When restaurants and markets preserve food and drink, they employ coolrooms and freezers, sealed spaces that deliver carefully channelled quantities of refrigerated air. The meat and vegetables cool, the drinks chill, and the resulting environment maintains an ever-fresh climate. Now we turn to other commodities, to blossoming flowers and freshly cut foliage, to biological matter that’s still growing. Coolroom temperature management in this environment is no less exacting than the methodology applied to food, except it’s the management of a plant’s life cycle that concerns us in this instance.

Setting the Temperature

If the temperature strays from accepted margins, flowers will wilt and foliage will spoil. The growth cycle is triggered prematurely, and the blossoming flower opens its petals too soon. An optimally managed cooling environment maintains its temperature at around 33ºF to 35ºF (approximately 1ºC). Of course, this figure isn’t set in stone. It varies ever so slightly to accomodate the different types of flowers and foliage entering the cooler. Tropical flowers, for example, benefit from warmer climate control settings. If birds-of-paradise, tropical orchids, or other equatorial variants are to be placed in a coolroom, turn up the thermostat and keep it at the 50ºF to 55ºF (approximately 11ºC) mark.

Temperature Management Keeps Flowers Fresh

Floral growing companies and florists are well-versed in what it takes to keep plant life fresh. The stem is given a diagonal cut to enhance stem nourishment absorption rates. Light, insecticides, floral preservatives, and other care practices keep the plants smelling good and looking vitally alive, but it’s the coolroom temperature that places the foliage into a sleepy state and causes the flowers to hibernate, thus stopping the petals from blooming and withering before they’re sold. Still, errors are constantly dicovered in this practice due to poor management skills. The ducts are possibly blocked or obstructed in some manner, and the flowers end up warming, blossoming, and losing that essential ever-fresh scent that makes them so beautiful. In fixing this issue, place digital thermostats in key areas and check the airflow for convection obstructions.

Temperature management is an important part of this coolroom scenario, but there are caveats to be aware of here. Firstly, different flowers and different foliage variants come from all around the globe. Some are seasonal while others are tropical, meaning different temperature settings must be followed, so stick with the 1ºC thermostat setting when managing plants found in temperate regions, and dial the thermostat to 11(ºC) when caring for tropical variants.

While it may sound like a wild term, one that unwittingly connects financial earnings to cooling equipment, energy audits actually represent a purposeful methodology. The study analyses freezers and coolrooms, inspecting every system in the unit for energy loss sources.

Building Your Efficiency Roadmap

Every business venture survives on its wits, but financial acumen is a little harder to account for when large equipment enters the equation. An energy saving audit equals an opportunity to look at the big picture and see where wasted energy is escaping. Actual energy expenditure is calculated on an electrical scale and converted into mechanical and cooling assets, at which point you gain a clarified image of any disparity. In other words, you reduce kilowatt-per-hour consumption while keeping spoilable food and beverages as cool as ever.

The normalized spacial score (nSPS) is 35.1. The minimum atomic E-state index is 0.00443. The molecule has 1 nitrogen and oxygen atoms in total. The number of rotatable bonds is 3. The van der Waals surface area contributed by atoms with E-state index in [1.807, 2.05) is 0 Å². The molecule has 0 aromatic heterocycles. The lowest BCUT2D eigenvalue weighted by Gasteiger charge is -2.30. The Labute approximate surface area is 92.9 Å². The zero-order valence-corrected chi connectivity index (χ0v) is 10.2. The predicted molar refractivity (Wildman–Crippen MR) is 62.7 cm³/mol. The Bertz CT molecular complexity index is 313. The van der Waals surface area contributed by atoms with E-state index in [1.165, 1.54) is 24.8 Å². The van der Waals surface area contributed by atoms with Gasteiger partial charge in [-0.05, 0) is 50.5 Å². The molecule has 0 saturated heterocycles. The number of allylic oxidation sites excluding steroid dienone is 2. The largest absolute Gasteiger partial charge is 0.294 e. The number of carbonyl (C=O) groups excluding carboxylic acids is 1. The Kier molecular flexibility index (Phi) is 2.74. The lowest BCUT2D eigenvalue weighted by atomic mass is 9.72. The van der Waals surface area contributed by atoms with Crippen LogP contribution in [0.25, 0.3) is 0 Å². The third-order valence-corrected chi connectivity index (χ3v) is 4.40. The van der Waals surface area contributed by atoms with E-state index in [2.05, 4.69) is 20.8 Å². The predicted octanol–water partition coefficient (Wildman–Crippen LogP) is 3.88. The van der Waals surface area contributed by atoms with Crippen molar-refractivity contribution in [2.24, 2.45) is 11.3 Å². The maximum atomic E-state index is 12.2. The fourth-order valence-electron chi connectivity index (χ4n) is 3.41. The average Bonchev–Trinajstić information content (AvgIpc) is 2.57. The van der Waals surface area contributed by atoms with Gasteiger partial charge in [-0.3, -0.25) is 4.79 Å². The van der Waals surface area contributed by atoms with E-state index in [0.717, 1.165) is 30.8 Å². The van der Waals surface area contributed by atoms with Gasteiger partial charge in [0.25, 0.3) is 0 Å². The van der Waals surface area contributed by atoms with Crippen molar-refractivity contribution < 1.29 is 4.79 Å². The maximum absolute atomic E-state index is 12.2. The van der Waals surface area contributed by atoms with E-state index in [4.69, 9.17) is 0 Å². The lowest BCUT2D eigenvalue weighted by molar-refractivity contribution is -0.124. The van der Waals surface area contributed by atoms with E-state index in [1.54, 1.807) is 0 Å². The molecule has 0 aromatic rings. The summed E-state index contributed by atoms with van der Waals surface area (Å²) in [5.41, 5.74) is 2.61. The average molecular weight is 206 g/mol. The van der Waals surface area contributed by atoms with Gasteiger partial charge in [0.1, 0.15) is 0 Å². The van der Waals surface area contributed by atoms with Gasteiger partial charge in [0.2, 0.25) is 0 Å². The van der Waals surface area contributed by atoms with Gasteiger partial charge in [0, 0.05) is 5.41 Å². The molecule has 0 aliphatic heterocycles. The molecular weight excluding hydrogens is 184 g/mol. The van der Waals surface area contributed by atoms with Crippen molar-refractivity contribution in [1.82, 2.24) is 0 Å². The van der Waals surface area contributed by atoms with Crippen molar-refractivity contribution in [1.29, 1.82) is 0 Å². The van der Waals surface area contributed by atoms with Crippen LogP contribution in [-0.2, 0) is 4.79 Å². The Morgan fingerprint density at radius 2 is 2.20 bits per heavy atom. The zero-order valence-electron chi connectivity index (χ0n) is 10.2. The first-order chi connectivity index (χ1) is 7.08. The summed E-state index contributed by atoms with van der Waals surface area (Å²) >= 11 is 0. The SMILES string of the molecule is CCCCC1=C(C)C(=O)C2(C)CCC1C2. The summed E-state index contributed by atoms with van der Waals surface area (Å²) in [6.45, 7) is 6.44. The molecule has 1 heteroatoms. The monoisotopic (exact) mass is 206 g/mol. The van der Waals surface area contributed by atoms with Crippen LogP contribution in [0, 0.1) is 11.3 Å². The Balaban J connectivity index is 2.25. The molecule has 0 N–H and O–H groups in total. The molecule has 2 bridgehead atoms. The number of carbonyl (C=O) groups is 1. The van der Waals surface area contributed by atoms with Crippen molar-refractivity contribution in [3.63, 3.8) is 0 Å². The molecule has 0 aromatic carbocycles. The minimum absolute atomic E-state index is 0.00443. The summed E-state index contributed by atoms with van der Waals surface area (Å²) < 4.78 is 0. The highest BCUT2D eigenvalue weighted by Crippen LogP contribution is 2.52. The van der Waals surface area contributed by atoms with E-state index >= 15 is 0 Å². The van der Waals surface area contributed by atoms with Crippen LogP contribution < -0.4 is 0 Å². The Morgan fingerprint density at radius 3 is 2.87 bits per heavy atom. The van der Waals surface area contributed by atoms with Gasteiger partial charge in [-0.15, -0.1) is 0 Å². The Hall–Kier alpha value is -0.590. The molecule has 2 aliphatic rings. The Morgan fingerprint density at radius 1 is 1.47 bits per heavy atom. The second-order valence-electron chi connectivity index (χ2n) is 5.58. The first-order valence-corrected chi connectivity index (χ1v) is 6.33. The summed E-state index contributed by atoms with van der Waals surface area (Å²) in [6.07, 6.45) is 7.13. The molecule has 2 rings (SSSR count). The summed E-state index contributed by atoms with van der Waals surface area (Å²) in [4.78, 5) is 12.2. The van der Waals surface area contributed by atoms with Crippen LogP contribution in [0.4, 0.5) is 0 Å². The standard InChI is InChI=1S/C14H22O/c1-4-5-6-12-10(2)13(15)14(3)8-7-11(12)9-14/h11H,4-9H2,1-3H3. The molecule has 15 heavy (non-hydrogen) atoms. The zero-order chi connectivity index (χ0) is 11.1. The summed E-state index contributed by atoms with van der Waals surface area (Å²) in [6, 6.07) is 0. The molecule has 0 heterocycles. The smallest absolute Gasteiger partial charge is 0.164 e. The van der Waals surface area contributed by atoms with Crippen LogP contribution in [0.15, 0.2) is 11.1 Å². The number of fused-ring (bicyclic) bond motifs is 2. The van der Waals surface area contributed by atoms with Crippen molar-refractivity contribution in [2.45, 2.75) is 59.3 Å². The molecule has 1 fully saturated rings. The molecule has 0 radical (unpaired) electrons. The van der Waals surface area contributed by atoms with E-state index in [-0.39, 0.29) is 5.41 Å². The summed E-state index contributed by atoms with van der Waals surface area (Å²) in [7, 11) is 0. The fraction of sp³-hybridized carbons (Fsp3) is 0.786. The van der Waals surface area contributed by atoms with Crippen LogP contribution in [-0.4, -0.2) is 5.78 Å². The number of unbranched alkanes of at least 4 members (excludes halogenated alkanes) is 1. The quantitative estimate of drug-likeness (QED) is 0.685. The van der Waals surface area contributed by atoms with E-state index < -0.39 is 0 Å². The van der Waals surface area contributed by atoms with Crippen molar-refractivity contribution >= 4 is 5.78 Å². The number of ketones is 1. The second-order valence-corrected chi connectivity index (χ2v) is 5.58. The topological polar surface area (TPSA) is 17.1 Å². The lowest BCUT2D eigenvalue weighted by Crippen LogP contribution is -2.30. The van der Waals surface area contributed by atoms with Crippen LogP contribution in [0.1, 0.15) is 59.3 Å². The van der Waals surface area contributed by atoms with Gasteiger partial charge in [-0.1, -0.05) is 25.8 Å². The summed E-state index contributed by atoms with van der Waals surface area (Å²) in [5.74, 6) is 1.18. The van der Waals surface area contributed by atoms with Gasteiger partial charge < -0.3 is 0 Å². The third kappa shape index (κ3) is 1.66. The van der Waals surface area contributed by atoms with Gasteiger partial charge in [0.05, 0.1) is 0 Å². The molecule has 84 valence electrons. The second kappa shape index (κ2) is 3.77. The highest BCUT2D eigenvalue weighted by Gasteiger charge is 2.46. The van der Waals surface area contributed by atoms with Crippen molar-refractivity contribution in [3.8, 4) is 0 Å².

Improved Cooling Envelope Integrity

Freezers and coolrooms are two different storage beasts. In the case of a freezer, you enter an actively frozen environment, a place where poorly insulated panelling can often be seen with the naked eye. Coolroom containment offers a more subtle through no less important containment solution. The food is kept fresh and ready for processing and cooking. Beverages are chilly but still fluid. An energy audit is a very accurate time-in-motion study, one that can differentiate between imperceptible thermal changes and trace those changes to their source. The result is a fully formed thermal envelope, even when that envelope is formed around the around-zero environment of a coolroom.

Laser-Like Resource Management

If a cooling unit is costing the commercial establishment bundles of cash, the temptation is to replace everything and eventually catch up when the savings start rolling in. The analysis procedure cuts the fat from the bones in this strategy by identifying exact loss points. Indeed, a professionally conducted audit can find flaws in the compressor assembly, detect insulation problems, door leakage issues, and much more. Thus, only the energy-costing parts require repair or replacement.

Commercial-grade cooling solutions are incredibly energy intensive. Contemporary Energy Star (www.greenrestaurants.org) guidelines reduce much of the losses associated with these essential food-preserving chambers, but the subject is still clouded by conflicting mechanical and electrical factors. Even the actions of the staff have an effect on the results of the audit, with some incautious staff members leaving freezers and coolrooms exposed to the open for extended periods. The study documents this staff-related issue and all mechanical loss points, creating a loss plan that can be resolved with maintenance, newly incorporated procedures, and some repair work.

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